Make America Small

A great problem with America these days is the fact that we are not one nation (even as the Romans, in late antiquity, were not). We do different things, in different places, with different culture, and when we do meet one another, our public square is virtual, dominated by the worst kind of entertainment and entertainers–the kind necessarily divorced from the particular circumstances of everyone and anyone as it attempts to bridge incredible geographic and cultural gaps (urban vs. rural, rich vs. poor, majority vs. minority, educated vs. uneducated, etc.).

Some of our differences are intractable: I cannot know what it is to live in Miami, and I have no interest in finding out. Making me vote on the problems of Miami is a disservice to me and the people of Miami (who actually live there: they are invested in their city as I am not). Even if I am ‘educated’ (as it happens I am), this will not magically make me aware of Miami in the same way as though I were a citizen. Until I live in Miami, I don’t really deserve a stake in its fate (positive or negative: I should be divorced from praise and blame, tax hikes and tax breaks, etc., that signal for an environment where I do not exist).

Modern America is like a gigantic dysfunctional city in which the garbagemen, the policemen, the administration, the schools, and the rest of us live so far removed from the consequences our actions that we cannot behave well, even when we mean to. Education has not lived up to its promise as capable of making me understand how my behavior affects stuff I cannot perceive: witness the wars in the Middle East, the collapse of Wall Street, the death of Eric Garner. Did any of these events arise because citizens understood risks and acted intelligently? No. Has society learned anything from these events (about the consequences of outsourcing the military to mercenaries, the market to pirates, or the making of law to morons with no police experience)? No. The same stupid incentives remain in place, incentives for me to take an advantage for which you pay the penalty–and I don’t care, because I cannot see you. I don’t even know you exist, more often than not. We have become the living embodiment of everything Plato hated about democracy: a bunch of idiots voting on shit that most don’t remotely understand. They don’t even misunderstand it: that requires an expert, somebody competent to sit down and spin a rational narrative about politics, economics, and the various kinds of culture we use to make our lives. They are completely clueless, hanging upon the latest word of someone else. Here Plato steps in and says that we might hope for education to provide us with infallible experts. Unfortunately, that hope has proven historically naive. Most of our experts are wrong quite often, more often as they attempt to work with larger groups of people spread over more geography. Academic worship of Socrates just makes more of us live like Alcibiades.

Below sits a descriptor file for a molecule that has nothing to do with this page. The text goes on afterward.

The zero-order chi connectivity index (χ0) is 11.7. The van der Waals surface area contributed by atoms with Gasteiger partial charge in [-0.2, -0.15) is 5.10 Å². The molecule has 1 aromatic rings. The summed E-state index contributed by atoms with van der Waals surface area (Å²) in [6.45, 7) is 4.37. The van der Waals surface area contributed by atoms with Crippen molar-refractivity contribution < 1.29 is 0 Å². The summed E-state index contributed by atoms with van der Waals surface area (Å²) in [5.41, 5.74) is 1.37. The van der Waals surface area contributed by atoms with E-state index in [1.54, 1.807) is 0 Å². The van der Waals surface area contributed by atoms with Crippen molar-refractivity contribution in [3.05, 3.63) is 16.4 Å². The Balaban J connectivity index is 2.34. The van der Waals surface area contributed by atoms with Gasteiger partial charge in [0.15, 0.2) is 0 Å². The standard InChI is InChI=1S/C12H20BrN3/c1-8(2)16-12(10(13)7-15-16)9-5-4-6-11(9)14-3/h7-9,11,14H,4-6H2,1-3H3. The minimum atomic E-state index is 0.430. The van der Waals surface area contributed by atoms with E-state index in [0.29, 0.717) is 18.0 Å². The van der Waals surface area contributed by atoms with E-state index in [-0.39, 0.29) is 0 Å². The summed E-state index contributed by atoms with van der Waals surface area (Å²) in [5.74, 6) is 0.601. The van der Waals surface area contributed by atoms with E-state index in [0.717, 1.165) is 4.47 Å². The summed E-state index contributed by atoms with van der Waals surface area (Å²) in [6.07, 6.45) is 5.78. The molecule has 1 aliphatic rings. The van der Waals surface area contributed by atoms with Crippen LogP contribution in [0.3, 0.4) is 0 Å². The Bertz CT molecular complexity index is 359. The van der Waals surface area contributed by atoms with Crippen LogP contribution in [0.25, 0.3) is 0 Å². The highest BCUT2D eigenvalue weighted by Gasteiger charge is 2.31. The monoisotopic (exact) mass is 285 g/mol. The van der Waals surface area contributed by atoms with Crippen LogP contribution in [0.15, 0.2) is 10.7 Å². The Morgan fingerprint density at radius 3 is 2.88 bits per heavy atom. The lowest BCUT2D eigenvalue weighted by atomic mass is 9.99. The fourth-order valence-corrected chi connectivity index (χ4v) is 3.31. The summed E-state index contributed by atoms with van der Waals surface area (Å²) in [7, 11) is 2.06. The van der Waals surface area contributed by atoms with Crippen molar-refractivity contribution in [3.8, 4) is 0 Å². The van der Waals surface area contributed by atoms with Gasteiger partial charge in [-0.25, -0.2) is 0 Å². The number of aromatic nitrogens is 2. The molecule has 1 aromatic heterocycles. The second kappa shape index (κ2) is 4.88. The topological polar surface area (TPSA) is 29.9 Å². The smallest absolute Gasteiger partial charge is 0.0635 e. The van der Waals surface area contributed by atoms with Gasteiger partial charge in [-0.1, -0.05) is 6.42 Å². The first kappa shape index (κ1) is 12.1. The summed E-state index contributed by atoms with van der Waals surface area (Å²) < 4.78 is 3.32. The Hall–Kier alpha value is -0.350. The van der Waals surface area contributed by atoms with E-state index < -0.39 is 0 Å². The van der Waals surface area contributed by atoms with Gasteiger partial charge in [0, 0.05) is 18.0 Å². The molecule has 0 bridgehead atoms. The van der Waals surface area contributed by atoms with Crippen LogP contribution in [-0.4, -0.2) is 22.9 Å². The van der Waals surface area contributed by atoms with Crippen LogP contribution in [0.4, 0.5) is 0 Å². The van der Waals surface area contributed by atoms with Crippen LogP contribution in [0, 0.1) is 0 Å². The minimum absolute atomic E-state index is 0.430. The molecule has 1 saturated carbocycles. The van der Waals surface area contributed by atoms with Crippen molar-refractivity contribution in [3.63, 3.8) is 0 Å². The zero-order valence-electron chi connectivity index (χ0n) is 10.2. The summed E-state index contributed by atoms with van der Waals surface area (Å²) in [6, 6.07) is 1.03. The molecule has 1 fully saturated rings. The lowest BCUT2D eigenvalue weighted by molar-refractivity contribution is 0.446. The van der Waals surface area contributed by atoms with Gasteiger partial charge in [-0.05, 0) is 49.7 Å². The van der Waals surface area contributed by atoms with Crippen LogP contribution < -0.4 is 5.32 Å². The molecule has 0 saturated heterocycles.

Where to go from here? I don’t know, but I suspect the solution lies in becoming smaller rather than bigger, in building alternative politics and economics that don’t attempt to solve all problems with alliances “too big to fail” (since such alliances are also too big to be accountable, too big to render individuals capable of becoming cognizant of the consequences of their actions). Make America small, ungreat, fractured, disjointed, again! (One nation, disunited under God? E pluribus plures!)

About kalekotxakur

Joseph Gresham Miller grew up in the southern United States, where his parents provided a well-stocked library and a large garden in lieu of school. As a young man, he left the States for two years to live in northern Spain, where he worked as an LDS Mormon missionary (basically an unpaid intern in corporate sales). After this adventure he went to school for more than a decade to acquire a doctorate in classical studies. Along the way, he met a very nice girl in Latin class, and they had two boys. Today, he and his family live in the mountain West. While his wife works full-time in academia, he adjuncts at local universities, writes, and takes care of the kids. He is interested in finding practical applications for more or less defunct ancient philosophies (especially Cynicism, Skepticism, and Stoicism) in modern life.

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